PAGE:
In this Fender video interview with Ed O’Brien, Ed O’Brien talks about his first guitar, a 1986 Squier Stratocaster electric guitar, black finish with a white pickguard. He says, “I got my first Strat - it was a Squire Strat - and it was 1986. This Squier Strat was about £180 and I saved up, and I got it. It was black with a white pickguard, and I don’t think it was the nicest neck [laughs], but I loved it, I didn’t give a shit. And I had that [guitar] all the way through until 1995 when all our gear was nicked in the yellow Penske van. So I played it on [Pablo Honey](http://en.wikipedia.org/wiki/Pablo_Honey), and on [The Bends](http://en.wikipedia.org/wiki/The_Bends)…” (1:43)more
So far no major complaints Trem is fairly good at keeping in tune. Looks great. Great sound un plugged usually a good sign for playing it plugged in. Loses 1 star as the fret edges are a little sharp. The action however seem set up perfectly.
If any beginners are looking for a reliable and cheap guitar, here you are! This guitar is well made and will last you an age.
Problems; Single Coil pickups - very cheap, slightly heavy, 'wammy' bar puts it out of tune really easily.
A fantastic upgrade to my first guitar. I've been playing a gloss finish, rosewood fret board for a couple of years and the natural finish, maple fret board really opened my eyes. Although the picture shows a rosewood fret board - I purchased it with a maple fret board. The playability is extremely fluid and the stock single coil pickups sound crisp and bright. A great affordable guitar that can be enjoyed by both beginners and seasoned players alike. It was also my first guitar to feature a tremolo bridge system. Stays in tune quite well considering the price even with heavy tremolo use. I highly recommend this guitar for beginners.
The Stratocaster simply is and always will be one of the greatest, most versatile guitar options for alt-rock and indie guitar players. Everything about the guitar is beautiful, from the array of tones that can be produced, to the neck thickness, body feel, and a number of other components.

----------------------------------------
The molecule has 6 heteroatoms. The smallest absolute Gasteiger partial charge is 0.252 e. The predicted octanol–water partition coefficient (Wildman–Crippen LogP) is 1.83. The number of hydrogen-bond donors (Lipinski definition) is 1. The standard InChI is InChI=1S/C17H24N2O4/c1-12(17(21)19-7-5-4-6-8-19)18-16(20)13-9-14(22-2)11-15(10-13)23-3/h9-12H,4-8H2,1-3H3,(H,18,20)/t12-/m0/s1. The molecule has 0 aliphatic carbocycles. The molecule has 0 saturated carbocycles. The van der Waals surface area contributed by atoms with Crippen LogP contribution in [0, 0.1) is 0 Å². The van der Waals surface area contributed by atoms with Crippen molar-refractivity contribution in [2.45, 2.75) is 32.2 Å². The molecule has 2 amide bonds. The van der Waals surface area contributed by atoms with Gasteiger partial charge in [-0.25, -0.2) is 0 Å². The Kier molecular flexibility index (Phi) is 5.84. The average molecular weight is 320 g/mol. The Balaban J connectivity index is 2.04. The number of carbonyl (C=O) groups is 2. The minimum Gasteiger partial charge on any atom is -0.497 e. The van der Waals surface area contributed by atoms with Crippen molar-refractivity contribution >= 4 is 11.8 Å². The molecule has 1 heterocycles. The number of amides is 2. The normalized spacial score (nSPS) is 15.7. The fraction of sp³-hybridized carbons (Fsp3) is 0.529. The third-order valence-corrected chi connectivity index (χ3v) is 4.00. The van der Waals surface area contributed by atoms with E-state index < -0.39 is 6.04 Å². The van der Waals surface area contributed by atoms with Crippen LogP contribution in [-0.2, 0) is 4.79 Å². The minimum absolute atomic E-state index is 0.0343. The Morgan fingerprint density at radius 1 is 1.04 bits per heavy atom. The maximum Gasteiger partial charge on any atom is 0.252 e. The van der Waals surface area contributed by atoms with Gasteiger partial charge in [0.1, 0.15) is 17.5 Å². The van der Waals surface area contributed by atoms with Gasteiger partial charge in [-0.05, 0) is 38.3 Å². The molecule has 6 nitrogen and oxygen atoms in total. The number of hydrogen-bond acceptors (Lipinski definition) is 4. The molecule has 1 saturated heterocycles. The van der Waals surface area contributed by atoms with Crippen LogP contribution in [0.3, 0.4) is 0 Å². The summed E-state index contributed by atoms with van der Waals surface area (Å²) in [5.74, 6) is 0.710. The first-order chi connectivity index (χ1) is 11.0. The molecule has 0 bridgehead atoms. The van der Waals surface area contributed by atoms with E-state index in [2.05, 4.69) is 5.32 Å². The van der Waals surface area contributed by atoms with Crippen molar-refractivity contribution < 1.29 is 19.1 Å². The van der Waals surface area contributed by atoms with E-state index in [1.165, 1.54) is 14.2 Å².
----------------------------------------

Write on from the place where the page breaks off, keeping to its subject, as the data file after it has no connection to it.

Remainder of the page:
This guitar was the first electric I ever owned, and after getting my Epiphone Les Paul I can't say I've played it too much, but recently I took it apart and cleaned and I'm going to start using it more to mix things up a bit. This guitar isn't made all that well, but we got mine with a small practice amp and a gig bag for $125, and for that price its actually pretty good. The strings don't buzz and I have never had any problems with anything breaking before, so all in all it is a fairly reliable beginner guitar.
This is the least liked guitars out of my small collection. Currently I've replaced the pickups with artec hot rails in the neck and middle position, in the bridge is a dimarzio d417 (I think).
Great sounds from crystal clear to very strong and powerful ones. The neck is made of maple and the fretboard is rosewood, the body is basswood, tuners are stable and the vintage tremolo stays in tune, you can only push it but not pull. That's a detail because it's not a Floyd Rose and all problems are avoid. The Seymour Duncan pickups are very well designed for this neck and body !
It's a decent Guitar, it has all of your basic needs. Don't expect to go crazy on it, if so go buy a Fender Stratocaster. The frets are too tall for my taste though.
This was the third guitar I bought and I have stuck with it for years. I have changed most of the hardware, new pickups, pots, new neck, and new paint and it plays great to this day.
My Squier is one of the newer ones and my second guitar. I bought the first as a beginner mistake and it discouraged me to play, but then I wound up with one of these things and I was completely interested again. I've had it for about two years now and it's of pretty great quality for the price. I have played others, from my low-end all the way to a Gibson Les Paul. It certainly wasn't as good as the Les Paul, but it does make for a great beginner or intermediate player, again, given the price. I've never had any trouble with feedback on the pickups, even with a cheapo amp. Could be better, clearly.
Mine is old over 25 years. 8 holes pickguard version. Great neck. Exact fender body. Fine pickups (allmost with zero noise in front of an amp). gerat for modifications
This guitar was my first leccy guitar I picked up. It has three excellent single-coil strat pickups that sound fantastic. I enjoyed experimenting with having the tone for the middle pickup at a medium setting and using it at the same time as the bridge pickup, while running it through some effects and amp modifications on my old practice amp to get it sounding even better.
The Squier Standard Stratocaster plays great, with traditional vibe and modern feel. Player-friendly features like the slimmer neck and 22-fret rosewood fingerboard make for easier playing, and the die-cast tuners are lifetime-lubricated for years of trouble-free service and tuning stability. A twin-pivot bridge with satin-anodized saddles provides smooth tremolo action, and the single-coil alnico pickups sound great!